The language of learning from a psychological perspective can even give one cause to view the framework of transformation in a different light which is what I desperately needed when the university began to adopt the idea of transformative learning. While I no doubt felt the passion of its cheerleaders leaping off of the page or within the excitement of their voices, I remained, and to a certain degree still do, skeptical of the idea as anything that new or exciting. Simply because no one could give me anything that I felt was a consistent or unified definition of the concept. As Solomon penned ages ago, “There’s nothing new under the sun” (Ecclesiastes 1:9 NKJV). None of this is to say that the technique or method could not be applied in novel and highly useful ways; It would just take me viewing the ideas through lenses with which I was far more familiar to begin to see the proverbial light. This is where my academic background, passion for performance art (of which teaching is a high form) and our beloved “Central Six” would merge to give me a framework of transformation that proved to be another great tool in my pedagogical toolbox.   One would do well to take note of Dr. Jeff King’s 2015 TEDx UCO talk on transformative learning where he used the language of neuroscience to show transformative learning in action. This too helped ease some of my skepticism. Though it came after the formulation of much of what follows.

The baseline definition of learning found in many an Introductory Psychology text is: “A relatively permanent change in behavior due to experience” (Grison, Heatherton, & Gazzaniga 2015). From this standpoint one can see that learning by definition is a transformative act. That is to say that if something didn’t change (read transform) then it could be argued that learning, at least in any robust or lasting sense, did not take place. Such a baseline was helpful in my own understanding of transformation. In any briefing I’d previously had on transformative learning a sage on the stage would admonish a group of people not to be “sages on stages” (read lecturers). The frustration of such for me was what reminded me of what I often tell students about the material covered in introductory courses. This returns us to the metaphor of each unit as a tool in our toolbox. Each piece leads us to another until we reach a unified whole. This is where the Central Six comes into play and it is what would show me that even a well presented lecture or presentation could take one beyond the realm of discipline knowledge if the orator’s passion gripped his audience in the same way it gripped him. This is where I began to blend passion with pedagogy. Whichever part of the whole one may examine more closely on a given day be it global and cultural competency, health and Wellness, leadership, research, creative, and scholarly activity, service Learning and civic engagement, or, discipline knowledge each one of the six tenets (UCO, 2015) has a home in the field of Psychology as there is material designed to cultivate each area such that it hits right on UCO’s transformational target of “Expanding student perspectives beyond their discipline to expand their relational perspectives…..” In psychology one not only learns what humans do but why they do it and why it matters. Perhaps this is why social sciences remain consistently popular elective selections, one cannot help but to view various domains of life through a different set of lenses after course completion.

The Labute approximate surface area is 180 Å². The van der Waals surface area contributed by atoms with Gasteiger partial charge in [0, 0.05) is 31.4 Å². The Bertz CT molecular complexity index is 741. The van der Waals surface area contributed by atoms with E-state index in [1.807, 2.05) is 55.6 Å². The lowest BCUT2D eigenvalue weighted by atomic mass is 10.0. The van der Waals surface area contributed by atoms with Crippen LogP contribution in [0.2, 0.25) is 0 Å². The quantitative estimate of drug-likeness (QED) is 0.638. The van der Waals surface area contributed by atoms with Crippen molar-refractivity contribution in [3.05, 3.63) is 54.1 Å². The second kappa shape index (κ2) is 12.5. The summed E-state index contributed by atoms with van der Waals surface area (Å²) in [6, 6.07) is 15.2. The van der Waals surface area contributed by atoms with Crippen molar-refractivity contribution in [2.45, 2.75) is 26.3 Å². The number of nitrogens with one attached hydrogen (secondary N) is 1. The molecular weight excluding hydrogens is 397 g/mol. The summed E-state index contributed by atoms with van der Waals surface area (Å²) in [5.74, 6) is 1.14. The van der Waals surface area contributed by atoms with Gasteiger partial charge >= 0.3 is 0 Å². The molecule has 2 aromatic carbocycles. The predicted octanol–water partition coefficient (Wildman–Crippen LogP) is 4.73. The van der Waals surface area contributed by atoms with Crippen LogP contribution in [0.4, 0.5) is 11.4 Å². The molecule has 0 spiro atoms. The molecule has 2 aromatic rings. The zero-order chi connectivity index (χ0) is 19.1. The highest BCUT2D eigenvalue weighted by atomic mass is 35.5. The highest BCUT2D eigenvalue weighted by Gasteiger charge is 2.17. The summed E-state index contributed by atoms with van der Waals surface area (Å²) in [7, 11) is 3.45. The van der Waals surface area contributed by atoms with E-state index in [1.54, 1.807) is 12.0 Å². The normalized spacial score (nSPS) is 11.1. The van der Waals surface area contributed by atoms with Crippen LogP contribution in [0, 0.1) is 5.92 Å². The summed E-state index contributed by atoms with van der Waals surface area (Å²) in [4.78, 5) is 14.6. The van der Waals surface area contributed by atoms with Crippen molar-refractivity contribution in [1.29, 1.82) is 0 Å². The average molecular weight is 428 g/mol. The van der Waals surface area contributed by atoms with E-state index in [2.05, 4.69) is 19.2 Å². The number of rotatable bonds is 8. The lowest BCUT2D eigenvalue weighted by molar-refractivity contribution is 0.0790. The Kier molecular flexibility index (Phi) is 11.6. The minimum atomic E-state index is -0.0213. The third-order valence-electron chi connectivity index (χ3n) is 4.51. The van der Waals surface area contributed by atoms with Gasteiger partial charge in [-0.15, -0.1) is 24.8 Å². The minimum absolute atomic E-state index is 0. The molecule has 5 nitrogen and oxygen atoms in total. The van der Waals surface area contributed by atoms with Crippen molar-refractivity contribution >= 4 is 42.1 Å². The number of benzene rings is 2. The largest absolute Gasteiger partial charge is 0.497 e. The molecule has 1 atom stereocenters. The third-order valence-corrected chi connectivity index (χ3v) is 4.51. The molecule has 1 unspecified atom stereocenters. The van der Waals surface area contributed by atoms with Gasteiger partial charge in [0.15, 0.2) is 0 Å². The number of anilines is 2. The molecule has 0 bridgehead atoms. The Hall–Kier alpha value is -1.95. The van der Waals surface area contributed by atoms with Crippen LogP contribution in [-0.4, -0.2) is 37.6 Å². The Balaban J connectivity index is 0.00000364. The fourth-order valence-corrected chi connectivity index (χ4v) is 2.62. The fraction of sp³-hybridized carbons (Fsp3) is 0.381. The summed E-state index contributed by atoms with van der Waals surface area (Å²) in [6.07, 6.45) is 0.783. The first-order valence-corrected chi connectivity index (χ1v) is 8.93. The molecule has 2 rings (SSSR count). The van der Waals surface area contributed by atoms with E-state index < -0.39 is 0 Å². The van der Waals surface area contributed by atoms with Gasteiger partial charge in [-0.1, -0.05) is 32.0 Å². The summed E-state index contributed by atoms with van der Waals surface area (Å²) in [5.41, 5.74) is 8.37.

For me transformation occurred the first time I laid eyes on the quotation that opened this piece. It caused me to view a field of study that I grew to enjoy first out of my love for close-up magic, in a new way. It hammered home the metaphor of psychology as a language all its own. The real magic for me as an educator was seeing how my passions could become agents of transformation too. I share a piece of my magic show each term as we cover sensation and perception. This elevates what at base could be thought of as a lecture and takes it to new and memorable heights. It’s one of the most oft discussed facets of Professor Teeman’s course. I’m often most easily remembered on campus as “That guy in the wheelchair who does magic.” That’s a label I’ll wear proudly so long as students remember how I’ll often close out a day of class. “Never let your limitations be any match for your dreams.” When one engages that thought how could they not be transformed?



Gopnik, A. (2009). The Philosophical Baby: What Children’s Minds Can Tell Us About Truth, Love, and the Meaning of Life. New York: Farrar, Stauss, And Grioux.

Grison, S., Heatherton, T.F., Gazzaniga, M.S. (2015).  Psychology in your life.  New York: W.W. Norton & Company.

Holy Bible, New King James Version

King, J. (2004). Beliefs Create Educational Realities.   Retrieved from

UCO (2015). Transformative Learning: The Central Six.  Retrieved from

Leave a Reply